That the TLS Portfolio assess the feasibility of making increased use of paralegals as a means of increasing cost efficiency.

Management Response

Agreed. Distribution of work based on type of duties to be performed and their complexity is an aspect of effectiveness that is key to our legal service delivery. Moreover, several years ago, the Portfolio conducted an analysis on, among other things, all the work that can be done by a paralegal, on the efficiency measures relating to their work and on paralegals' development. The findings from that study were then presented to the managers.

Issue 4: Information Technology

In general, the evaluation found that the TLS Portfolio is falling behind the private sector in terms of available technology to support the delivery of legal services. The evaluation concluded that the use of a software that can handle e-discovery is not widespread within the Portfolio. There are several reasons for this including the fact that the software currently available in the Portfolio is outdated, and has resulted in litigators being unable to read the e-discovery data disclosed by opposing counsel.

Moreover, increased access to video-conferencing facilities, updated software and electronic access to work-related legal information, (such as the Income Tax Act on mobile devices), would support counsel in providing legal services. Computers currently being used by counsel have limited capability to support webinars. Given that the current cap on travel limits counsel's ability to attend tax conferences or off-site training, the Portfolio should consider technological tools such as webinars, videos, etc. to increase their legal staff's access to training opportunities.

Recommendation 4

That the TLS Portfolio provide the results of this evaluation to the Information Solutions Branch and to present these findings at Management Committee with respect to available technology that would support the more efficient delivery of legal services.

Management Response

Agreed. The Portfolio has already contacted the Information Solution Branch to obtain the technical and technological support required for providing its training on a national basis through video communication software like "Skype". Access to other technological tools could also enable greater efficiency in delivering our services.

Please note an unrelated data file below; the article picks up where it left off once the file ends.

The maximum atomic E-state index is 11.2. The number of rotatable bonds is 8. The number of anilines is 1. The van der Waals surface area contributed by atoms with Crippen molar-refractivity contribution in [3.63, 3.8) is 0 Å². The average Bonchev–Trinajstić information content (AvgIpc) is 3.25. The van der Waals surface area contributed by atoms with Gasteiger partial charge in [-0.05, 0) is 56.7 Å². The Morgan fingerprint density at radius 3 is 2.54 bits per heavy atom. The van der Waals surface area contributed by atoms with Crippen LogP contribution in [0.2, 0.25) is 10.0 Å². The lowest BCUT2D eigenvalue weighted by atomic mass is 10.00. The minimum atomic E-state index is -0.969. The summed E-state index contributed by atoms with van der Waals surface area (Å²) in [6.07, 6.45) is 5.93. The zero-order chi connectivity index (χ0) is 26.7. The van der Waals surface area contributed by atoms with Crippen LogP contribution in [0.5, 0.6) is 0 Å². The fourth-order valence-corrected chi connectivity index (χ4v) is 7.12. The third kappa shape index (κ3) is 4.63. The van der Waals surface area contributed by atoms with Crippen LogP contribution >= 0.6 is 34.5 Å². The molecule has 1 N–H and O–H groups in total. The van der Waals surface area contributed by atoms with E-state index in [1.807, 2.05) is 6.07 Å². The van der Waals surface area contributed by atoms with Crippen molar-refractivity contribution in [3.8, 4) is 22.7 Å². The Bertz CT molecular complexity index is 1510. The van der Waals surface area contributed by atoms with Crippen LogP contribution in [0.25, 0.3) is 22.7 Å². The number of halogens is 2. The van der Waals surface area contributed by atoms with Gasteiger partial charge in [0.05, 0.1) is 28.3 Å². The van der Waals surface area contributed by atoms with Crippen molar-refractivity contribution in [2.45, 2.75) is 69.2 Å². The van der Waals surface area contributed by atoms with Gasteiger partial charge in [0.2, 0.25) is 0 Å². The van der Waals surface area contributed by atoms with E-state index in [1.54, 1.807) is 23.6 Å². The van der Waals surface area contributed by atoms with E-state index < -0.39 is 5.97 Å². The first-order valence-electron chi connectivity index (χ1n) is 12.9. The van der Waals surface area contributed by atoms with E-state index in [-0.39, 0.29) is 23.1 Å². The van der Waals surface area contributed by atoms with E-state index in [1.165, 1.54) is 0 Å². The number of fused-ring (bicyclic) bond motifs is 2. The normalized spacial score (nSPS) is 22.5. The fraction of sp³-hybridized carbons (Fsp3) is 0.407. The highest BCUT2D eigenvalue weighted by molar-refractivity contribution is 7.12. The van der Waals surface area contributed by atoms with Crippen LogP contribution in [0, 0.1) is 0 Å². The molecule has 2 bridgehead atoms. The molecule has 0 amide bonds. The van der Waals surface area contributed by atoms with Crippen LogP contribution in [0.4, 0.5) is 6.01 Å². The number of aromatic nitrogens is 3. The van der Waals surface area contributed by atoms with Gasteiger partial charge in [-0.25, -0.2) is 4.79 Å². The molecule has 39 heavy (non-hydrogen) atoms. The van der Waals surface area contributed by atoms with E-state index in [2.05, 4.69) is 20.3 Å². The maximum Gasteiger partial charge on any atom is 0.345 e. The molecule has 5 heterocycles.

Issue 5: Training

The evaluation found that Portfolio counsel at the more senior levels (over 5 years), reported that current training opportunities are not very useful in managing their work. This suggests that some training gaps for counsel who are interested in enhancing their career opportunities may exist. Given that one of the key challenges for the Portfolio is the loss of senior counsel, development of more advanced training focused on the needs of these counsel would be useful.

The TLS Portfolio is in the process of updating their national training program. They already track some statistics related to training provided to counsel. It would also be useful for them to track statistics on training provided to CRA employees. Ideally, course evaluation forms should be distributed to all course participants. Collection and analysis of this information would support decision-making about future courses and support future evaluations as well.

Recommendation 5

That the Portfolio examine the training needs of more senior counsel working in the Portfolio, and develop training opportunities to meet these needs.

Management Response

Agreed. Training is a priority for the Portfolio, and we are committed to fostering an environment that favours and facilitates continuous learning and professional development for all our lawyers.

Recommendation 6

That the TLS Portfolio systematically collect information about the training provided to TLS Portfolio legal counsel and CRA clients, including information about the quality and usefulness of the training.

Management Response